Polarity failure in fission yeast results in T-shaped cells.


Microtubule plus ends may control sites of cell polarity and cytokinesis in both animal and yeast cells, but the mechanisms behind this have remained obscure. Now Fred Chang and colleagues at Columbia University, New York, NY, have detected a protein complex in Schizosaccharomyces pombe that links the actin- and microtubule-based cytoskeletal systems. Its existence also suggests that microtubule plus ends polarize cells by targeting cell-polarity factors to the cell surface.

The two proteins that coimmunoprecipitate are the microtubule-associated Tea1 protein and the actin-associated Bud6 protein. Tea1p is constantly deposited at cell tips by the plus ends of microtubules. The cell end that has grown before does not need Tea1p to continue growing, but delivery of Tea1p to the new end is apparently necessary for both the initiation of new growth and, according to Chang, the maintenance of Bud6p at this site. The two proteins are found in large multiprotein complexes that may drive the formation of actin-based structures necessary for growth. ▪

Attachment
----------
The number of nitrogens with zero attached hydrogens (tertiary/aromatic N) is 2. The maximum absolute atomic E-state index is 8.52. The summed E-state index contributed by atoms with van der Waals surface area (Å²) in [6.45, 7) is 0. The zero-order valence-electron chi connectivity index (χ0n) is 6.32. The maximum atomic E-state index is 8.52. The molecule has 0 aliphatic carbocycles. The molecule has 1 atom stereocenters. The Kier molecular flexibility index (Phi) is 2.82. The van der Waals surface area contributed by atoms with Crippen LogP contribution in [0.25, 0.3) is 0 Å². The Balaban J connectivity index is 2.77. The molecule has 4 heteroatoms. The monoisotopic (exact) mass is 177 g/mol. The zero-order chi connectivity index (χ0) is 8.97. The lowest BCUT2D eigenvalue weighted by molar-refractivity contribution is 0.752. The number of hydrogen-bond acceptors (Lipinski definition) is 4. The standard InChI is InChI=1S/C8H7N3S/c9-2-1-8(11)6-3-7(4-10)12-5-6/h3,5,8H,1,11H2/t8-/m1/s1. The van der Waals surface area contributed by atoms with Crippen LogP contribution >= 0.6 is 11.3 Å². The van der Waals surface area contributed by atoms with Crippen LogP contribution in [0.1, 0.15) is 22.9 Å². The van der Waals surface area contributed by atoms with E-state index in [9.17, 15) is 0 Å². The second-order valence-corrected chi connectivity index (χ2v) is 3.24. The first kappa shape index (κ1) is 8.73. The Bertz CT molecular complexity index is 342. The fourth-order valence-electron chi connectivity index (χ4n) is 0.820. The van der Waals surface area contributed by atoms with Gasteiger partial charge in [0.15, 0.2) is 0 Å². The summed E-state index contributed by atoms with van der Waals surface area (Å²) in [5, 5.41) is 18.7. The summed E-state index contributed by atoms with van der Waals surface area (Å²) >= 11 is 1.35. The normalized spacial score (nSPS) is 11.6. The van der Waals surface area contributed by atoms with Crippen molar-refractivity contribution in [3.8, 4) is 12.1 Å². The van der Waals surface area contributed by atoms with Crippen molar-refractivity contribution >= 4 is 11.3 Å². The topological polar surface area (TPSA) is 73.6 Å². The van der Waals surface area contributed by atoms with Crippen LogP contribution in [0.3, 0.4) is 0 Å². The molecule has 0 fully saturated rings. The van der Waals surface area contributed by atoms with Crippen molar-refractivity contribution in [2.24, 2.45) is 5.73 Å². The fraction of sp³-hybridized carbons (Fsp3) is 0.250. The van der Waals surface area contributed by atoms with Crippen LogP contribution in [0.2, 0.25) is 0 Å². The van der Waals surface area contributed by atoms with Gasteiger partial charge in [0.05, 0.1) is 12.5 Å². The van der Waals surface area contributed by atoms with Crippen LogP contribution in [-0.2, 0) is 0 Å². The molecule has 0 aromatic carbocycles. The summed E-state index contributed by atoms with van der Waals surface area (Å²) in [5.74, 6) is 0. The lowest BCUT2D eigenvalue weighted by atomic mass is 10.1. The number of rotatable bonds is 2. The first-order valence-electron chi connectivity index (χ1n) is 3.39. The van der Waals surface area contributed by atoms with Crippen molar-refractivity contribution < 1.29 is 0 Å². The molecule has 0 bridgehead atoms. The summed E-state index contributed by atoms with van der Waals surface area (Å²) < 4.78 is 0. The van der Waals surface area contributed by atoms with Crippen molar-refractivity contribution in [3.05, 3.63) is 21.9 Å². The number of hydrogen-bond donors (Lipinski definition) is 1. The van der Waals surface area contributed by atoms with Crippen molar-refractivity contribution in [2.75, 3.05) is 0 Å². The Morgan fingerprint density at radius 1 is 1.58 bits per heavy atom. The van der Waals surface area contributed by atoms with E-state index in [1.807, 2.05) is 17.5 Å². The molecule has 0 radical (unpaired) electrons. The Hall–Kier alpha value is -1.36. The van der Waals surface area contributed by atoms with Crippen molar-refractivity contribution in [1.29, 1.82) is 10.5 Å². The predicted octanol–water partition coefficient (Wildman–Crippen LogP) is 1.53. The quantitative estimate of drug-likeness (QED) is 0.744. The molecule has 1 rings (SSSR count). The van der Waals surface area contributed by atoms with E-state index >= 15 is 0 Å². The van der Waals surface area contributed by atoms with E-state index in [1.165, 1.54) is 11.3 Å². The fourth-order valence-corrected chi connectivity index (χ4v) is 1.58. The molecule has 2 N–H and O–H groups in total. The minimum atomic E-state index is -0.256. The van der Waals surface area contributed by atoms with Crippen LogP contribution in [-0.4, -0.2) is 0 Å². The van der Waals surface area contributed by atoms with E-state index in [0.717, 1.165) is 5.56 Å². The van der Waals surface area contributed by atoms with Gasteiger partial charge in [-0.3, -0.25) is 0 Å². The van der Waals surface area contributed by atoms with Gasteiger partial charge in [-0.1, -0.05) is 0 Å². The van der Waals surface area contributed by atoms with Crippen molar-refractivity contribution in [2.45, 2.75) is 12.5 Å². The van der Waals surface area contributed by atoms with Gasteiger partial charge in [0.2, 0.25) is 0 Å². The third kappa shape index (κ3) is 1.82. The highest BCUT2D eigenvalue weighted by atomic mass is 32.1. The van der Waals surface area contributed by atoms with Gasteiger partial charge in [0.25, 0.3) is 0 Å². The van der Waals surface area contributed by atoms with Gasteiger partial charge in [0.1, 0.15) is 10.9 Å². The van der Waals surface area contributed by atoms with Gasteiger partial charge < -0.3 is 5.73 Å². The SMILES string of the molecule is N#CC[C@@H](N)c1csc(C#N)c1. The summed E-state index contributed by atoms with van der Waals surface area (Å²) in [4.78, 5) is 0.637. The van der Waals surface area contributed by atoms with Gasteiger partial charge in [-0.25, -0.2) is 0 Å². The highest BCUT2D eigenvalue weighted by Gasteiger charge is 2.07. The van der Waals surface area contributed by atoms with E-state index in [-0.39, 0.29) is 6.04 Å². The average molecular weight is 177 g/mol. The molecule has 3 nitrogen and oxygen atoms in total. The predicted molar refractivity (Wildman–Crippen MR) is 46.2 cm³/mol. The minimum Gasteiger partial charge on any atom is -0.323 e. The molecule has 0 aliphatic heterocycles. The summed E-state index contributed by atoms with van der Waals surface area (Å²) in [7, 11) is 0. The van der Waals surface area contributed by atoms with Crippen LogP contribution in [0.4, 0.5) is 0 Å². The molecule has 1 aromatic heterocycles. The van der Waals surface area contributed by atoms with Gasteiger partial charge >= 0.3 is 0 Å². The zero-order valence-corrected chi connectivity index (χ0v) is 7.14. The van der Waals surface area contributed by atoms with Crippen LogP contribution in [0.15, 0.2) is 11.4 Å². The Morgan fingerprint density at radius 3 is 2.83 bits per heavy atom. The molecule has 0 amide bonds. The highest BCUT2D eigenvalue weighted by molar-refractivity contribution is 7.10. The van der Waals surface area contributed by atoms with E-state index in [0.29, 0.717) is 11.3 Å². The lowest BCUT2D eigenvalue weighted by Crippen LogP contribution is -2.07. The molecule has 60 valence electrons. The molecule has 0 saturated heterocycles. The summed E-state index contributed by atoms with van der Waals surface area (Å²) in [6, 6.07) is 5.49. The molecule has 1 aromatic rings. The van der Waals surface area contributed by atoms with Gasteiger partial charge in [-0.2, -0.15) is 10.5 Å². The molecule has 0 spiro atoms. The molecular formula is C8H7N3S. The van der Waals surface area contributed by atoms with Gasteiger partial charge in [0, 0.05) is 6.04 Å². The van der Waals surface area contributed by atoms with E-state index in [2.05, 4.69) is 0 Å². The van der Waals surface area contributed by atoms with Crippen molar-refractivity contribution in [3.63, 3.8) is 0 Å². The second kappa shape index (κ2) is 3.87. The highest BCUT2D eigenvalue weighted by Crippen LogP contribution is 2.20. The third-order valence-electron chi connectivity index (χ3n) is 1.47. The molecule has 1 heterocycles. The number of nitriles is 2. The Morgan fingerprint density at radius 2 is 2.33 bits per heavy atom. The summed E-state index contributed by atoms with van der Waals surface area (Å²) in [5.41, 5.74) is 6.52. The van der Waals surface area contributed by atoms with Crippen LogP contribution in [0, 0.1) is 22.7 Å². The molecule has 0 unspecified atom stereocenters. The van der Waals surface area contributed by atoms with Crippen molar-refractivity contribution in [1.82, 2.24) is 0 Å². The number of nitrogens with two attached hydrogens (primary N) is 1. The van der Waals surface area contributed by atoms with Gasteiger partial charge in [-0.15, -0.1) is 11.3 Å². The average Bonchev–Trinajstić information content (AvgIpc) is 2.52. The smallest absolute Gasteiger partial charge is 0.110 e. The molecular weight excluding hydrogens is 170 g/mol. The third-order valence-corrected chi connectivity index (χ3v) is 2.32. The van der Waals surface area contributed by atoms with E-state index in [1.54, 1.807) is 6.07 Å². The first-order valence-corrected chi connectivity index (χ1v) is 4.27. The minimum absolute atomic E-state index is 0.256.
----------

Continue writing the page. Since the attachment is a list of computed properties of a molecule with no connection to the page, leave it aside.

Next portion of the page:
Glynn, J.M., et al.
Curr. Biol